MLB Free Agency: Is Jose Bautista the Best Hitter Left on the Market?
After turning down a qualifying offer from the Toronto Blue Jays, Jose Bautista officially bet on himself by turning his attention toward what was a rather strong free-agent market. When Yoenis Cespedes re-signed with the New York Mets for the second consecutive winter, Bautista's market was supposed to pick up.
Bautista is still on the open market, while ex-teammate Edwin Encarnacion found greener pastures with the American League Champion Cleveland Indians, and Kendrys Morales and Steve Pearce have ostensibly replaced him in Toronto. The outfielder has even lowered his demands, and is willing to take a one-year deal.
So, is the almost 37-year-old outfielder a good bet for just 2017? And how does he compare to the other top offensive players still available?
Let's take a look.
Quite an Interesting Career
Bautista bounced around with four different teams his rookie season, playing in 64 games with the Baltimore Orioles, Tampa Bay Rays (then Devil Rays), Kansas City Royals, and finally the Pittsburgh Pirates. He spent three more middling seasons with Pittsburgh before moving to Toronto in 2008, where he really came into his own.
His first full season with the Blue Jays came in 2009, where he posted a 102 wRC+ and 1.8 fWAR. From 2010-16, his wRC+ never dipped below 122 and had a high of 181, while his fWAR settled in between 1.4 and 8.1. His best performance came in 2011, where he hit .302/.447/.608 with 43 home runs, a 181 wRC+ and that 8.1 fWAR.
Picking the Wrong Time for a Down Season
While Bautista didn't have the kind of season he would've wanted in 2016 before hitting free agency, he was still a productive hitter, slashing .234/.336/.452 with 22 home runs, a 122 wRC+ and a 1.4 fWAR.
That wRC+ was seventh-highest among right fielders and his fWAR checked in at 15th, though.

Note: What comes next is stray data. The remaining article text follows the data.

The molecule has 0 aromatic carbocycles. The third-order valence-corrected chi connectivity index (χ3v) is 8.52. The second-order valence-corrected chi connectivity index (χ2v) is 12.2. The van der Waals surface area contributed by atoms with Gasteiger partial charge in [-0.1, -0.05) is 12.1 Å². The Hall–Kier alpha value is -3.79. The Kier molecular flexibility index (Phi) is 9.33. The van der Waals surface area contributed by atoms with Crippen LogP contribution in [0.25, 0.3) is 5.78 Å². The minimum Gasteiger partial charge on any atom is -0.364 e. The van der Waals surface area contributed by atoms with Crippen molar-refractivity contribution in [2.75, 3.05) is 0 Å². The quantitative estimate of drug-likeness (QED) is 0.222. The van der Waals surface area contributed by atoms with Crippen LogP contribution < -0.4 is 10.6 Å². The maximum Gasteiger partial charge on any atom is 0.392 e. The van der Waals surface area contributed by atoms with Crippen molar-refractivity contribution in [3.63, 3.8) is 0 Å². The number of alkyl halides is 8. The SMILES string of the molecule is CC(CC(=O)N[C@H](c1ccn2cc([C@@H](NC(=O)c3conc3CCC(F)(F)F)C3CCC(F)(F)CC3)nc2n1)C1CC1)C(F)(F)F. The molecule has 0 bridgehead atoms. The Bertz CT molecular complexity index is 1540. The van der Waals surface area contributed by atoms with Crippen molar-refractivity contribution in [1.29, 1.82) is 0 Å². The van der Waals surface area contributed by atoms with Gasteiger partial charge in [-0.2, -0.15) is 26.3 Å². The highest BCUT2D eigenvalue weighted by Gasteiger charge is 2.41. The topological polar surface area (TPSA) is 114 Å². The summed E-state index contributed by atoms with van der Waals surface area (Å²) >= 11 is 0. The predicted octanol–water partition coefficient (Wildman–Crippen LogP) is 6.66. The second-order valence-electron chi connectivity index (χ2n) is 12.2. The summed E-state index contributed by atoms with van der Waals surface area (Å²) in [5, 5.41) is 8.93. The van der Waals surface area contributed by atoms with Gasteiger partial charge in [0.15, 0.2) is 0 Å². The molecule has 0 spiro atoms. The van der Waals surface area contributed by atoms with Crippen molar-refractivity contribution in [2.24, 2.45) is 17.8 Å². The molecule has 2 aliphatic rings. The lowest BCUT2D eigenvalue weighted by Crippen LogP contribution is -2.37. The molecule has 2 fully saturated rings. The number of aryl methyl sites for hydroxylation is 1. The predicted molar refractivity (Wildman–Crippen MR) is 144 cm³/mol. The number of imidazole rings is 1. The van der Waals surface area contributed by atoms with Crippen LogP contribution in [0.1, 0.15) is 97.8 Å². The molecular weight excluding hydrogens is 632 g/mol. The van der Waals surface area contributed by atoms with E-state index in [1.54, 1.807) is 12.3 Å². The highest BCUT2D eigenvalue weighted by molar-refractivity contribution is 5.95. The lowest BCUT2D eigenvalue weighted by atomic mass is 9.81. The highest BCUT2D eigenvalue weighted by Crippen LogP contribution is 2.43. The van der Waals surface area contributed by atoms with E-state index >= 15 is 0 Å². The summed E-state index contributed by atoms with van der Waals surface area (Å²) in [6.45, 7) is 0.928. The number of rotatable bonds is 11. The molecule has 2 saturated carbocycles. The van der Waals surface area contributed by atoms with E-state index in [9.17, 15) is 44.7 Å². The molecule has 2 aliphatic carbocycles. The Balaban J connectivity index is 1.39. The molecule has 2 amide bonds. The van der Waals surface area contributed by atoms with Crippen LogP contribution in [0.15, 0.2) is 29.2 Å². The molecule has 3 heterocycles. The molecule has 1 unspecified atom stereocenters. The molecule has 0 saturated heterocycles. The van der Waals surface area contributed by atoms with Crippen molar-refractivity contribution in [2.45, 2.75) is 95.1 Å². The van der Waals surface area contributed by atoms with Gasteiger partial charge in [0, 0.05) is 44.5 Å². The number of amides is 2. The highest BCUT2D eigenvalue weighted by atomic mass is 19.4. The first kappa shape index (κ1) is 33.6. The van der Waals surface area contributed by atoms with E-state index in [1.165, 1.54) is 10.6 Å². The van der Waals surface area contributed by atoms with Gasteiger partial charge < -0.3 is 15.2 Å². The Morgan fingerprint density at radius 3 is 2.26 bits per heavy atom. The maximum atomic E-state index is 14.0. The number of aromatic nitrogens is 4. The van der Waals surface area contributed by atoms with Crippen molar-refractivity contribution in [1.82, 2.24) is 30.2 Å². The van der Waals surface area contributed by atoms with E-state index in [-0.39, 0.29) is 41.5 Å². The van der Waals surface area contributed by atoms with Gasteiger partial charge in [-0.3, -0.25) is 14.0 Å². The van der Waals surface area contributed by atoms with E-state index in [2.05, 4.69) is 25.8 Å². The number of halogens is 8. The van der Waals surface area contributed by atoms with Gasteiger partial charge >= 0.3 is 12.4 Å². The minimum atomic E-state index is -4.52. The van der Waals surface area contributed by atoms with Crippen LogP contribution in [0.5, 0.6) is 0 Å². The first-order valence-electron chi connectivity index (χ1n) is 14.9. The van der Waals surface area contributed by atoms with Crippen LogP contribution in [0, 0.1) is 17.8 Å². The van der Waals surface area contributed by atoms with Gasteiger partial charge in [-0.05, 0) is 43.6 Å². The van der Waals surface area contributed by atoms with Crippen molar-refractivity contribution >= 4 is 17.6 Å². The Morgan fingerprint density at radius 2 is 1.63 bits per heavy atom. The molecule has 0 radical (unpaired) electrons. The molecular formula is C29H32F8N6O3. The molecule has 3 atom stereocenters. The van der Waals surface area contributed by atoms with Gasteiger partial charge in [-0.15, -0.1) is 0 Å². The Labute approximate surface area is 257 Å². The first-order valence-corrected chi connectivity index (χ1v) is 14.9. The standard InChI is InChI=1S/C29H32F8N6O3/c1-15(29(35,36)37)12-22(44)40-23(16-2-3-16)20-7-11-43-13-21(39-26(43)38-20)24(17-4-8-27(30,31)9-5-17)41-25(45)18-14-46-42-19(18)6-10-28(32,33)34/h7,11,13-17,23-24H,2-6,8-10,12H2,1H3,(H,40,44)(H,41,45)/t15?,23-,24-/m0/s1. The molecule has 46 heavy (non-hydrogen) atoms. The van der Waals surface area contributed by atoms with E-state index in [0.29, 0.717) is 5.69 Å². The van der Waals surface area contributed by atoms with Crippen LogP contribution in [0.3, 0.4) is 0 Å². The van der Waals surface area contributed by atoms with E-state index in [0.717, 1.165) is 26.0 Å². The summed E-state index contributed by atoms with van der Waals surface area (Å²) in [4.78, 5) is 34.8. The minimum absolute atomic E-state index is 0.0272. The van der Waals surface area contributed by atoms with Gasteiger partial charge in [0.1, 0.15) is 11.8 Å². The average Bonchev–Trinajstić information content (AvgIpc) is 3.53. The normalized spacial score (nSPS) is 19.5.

Bautista isn't the only big-name slugger still looking for a job with Spring Training a little over a month away. Guys like Mark Trumbo (who led MLB in homers last year) and Mike Napoli (who posted the first 30-homer season of his career) are in a similar situation.
Let's take a look at how their numbers compare to one another over the last three seasons.
|Jose Bautista, 2014||.403||35||15.50%||14.30%||.239||160||6.3||155|
|Jose Bautista, 2015||.337||40||16.50%||15.90%||.285||148||4.4||153|
|Jose Bautista, 2016||.366||22||16.80%||19.90%||.217||122||1.4||116|
|Mark Trumbo, '14||.293||14||7.70%||24.60%||.180||90||-1.2||88|
|Mark Trumbo, '15||.310||22||6.60%||24.20%||.187||107||1.1||142|
|Mark Trumbo, '16||.316||47||7.60%||25.50%||.277||123||2.2||159|
|Mike Napoli, '14||.370||17||15.60%||26.60%||.171||123||2.4||119|
|Mike Napoli, '15||.324||18||12.20%||25.20%||.187||98||0.7||133|
|Mike Napoli, '16||.335||34||12.10%||30.10%||.226||113||1.0||150|
While Bautista didn't have the best performance as a 36-year-old in 2016, he still walked at a good rate and struck out significantly less than his counterparts in every season. He still also has a rather high OBP in comparison, which is a dangerous combination when coupled with his power ability.
Napoli and Trumbo enjoyed banner years with regard to power, which is evidenced by the huge jump between 2014-15 and 2016. It can be viewed as flukes in both instances, though, considering Napoli nearly doubled his 2015 total at the age of 35, while Trumbo saw his ISO jump 100 points.
With regard to Napoli, he's somewhat of a wild card because of his inconsistent performance over the past three years. Trumbo has been improving, but is still an unknown, especially since we don't know which park he'll be playing in most of the time yet in 2017.
Obviously, cost reigns supreme over all at this juncture in the winter. With Bautista willing to accept a one-year deal, the discussion can be swung in his favor, despite having draft-pick compensation attached to him. Although he's another year older, expecting a season of around 20-25 home runs and a wRC+ near 120 isn't outrageous. Trumbo reportedly still wants a four-year deal, while Napoli is looking for something more than one year.
It's safe to say that getting Bautista on a one-year deal can improve most -- if not every -- MLB team in some capacity. Now, we'll just have to wait and see which organization makes the jump.